AMPHIBIAWEB
Hyperolius sylvaticus
family: Hyperoliidae

© 2016 Daniel Portik (1 of 14)
Conservation Status (definitions)
IUCN (Red List) Status Least Concern (LC)
CITES No CITES Listing
Other International Status None
National Status None
Regional Status None

 

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Description
A small forest Hyperolius (males 20–29 mm, females 26–31 mm) from West Africa and western Cameroun. Males with a very small, round gular flap. Pupil horizontal. Phase J with a conspicuous hour-glass pattern.

H. sylvaticus can be separated into three subspecies, characterised by the shape of the dorsal hourglass pattern and the size and character of the light dorsolateral stripes in phase F. The differences seem to be constant in available samples.
1. Hyperolius s. ivorensis Schiøtz 1967. Small (Males 20–25 mm), dorsal pattern in phase J broken mid-dorsally, phase F with narrow, undelimited dorsolateral stripe.
Côte d’Ivoire.

2. Hyperolius s. sylvaticus Schiøtz 1967. Small (Males 21–26 mm), phase J with coherent dorsal pattern, phase F with undelimited light dorsolateral stripe.
Ghana.

3. Hyperolius s. nigeriensis Schiøtz 1967. Rather large (males 24–29 mm), phase J with dorsal pattern broken mid-dorsally and with a dark, well delimited area behind eye; phase F with broad, dark-delimited dorsolateral stripe.
Nigeria and westernmost Cameroun.

The greater size of H. s. nigeriensis can be interpreted as character displacement, since the similar, larger and otherwise sympatric H. picturatus is absent from Nigeria.

The tadpole has the usual dentition, 1/1+1,2. The tail is very long (225–240% of body length), and with a low fin.

Distribution and Habitat

Country distribution from AmphibiaWeb's database: Cameroon, Cote d'Ivoire, Ghana, Nigeria

 

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A forest form found both together with the bushland fauna and the forest fauna in the forest belt. Abundant from Côte d’Ivoire to westernmost Cameroun. Should be searched for in Liberia.

Life History, Abundance, Activity, and Special Behaviors
The call is a series of brief metallic clicks with a frequency intensity maximum at 4000–4500 cps. There is not sufficient data to judge whether the voices of the different subspecies are identical.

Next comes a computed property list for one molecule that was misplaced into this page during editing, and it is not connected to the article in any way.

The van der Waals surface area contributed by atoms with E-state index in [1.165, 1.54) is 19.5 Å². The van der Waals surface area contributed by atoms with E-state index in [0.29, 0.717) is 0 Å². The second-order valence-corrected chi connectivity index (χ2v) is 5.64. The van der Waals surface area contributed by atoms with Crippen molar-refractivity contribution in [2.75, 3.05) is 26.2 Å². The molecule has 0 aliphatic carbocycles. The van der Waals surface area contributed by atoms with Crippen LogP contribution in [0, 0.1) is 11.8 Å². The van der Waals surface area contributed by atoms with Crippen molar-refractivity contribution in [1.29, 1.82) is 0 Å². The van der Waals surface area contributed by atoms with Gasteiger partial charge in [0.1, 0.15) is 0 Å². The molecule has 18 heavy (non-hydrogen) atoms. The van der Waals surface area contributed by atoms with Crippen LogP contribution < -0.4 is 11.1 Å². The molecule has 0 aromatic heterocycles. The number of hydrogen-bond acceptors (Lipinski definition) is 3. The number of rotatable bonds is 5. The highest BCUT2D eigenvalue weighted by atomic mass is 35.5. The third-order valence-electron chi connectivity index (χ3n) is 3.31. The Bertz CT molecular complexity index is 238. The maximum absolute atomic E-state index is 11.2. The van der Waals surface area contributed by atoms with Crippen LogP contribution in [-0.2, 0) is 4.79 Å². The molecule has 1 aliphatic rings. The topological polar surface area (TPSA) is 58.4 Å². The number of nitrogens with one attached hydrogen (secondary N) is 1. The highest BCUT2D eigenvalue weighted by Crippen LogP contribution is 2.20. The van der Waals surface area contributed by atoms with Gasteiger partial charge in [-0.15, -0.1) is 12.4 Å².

The eggs are white with a green tinge, the jelly clear.

Comments
This species shows developmental changes in patterning, with two phases, J (juveniles and many mature males) and F (mature females and some mature males). All newly metamorphosed individuals are phase J, which is normally brownish to green with paired light dorsolateral lines, or an hourglass pattern. All females, and some males, develop into phase F before the first breeding season. Phase F is often colorful and variable, showing the diagnostic color characteristics for the species or subspecies. Either well-defined morphs may be present, or graded variation.

This account was taken from "Treefrogs of Africa" by Arne Schiøtz with kind permission from Edition Chimaira publishers, Frankfurt am Main.

References

Schiøtz, A. (1999). Treefrogs of Africa. Edition Chimaira, Frankfurt am Main.



Written by Arne Schiøtz (arne AT schiotz.dk), *
First submitted 2001-01-09
Edited by Kellie Whittaker (2008-09-10)

Species Account Citation: AmphibiaWeb 2008 Hyperolius sylvaticus <http://amphibiaweb.org/species/591> University of California, Berkeley, CA, USA. Accessed Oct 22, 2017.



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Citation: AmphibiaWeb. 2017. <http://amphibiaweb.org> University of California, Berkeley, CA, USA. Accessed 22 Oct 2017.

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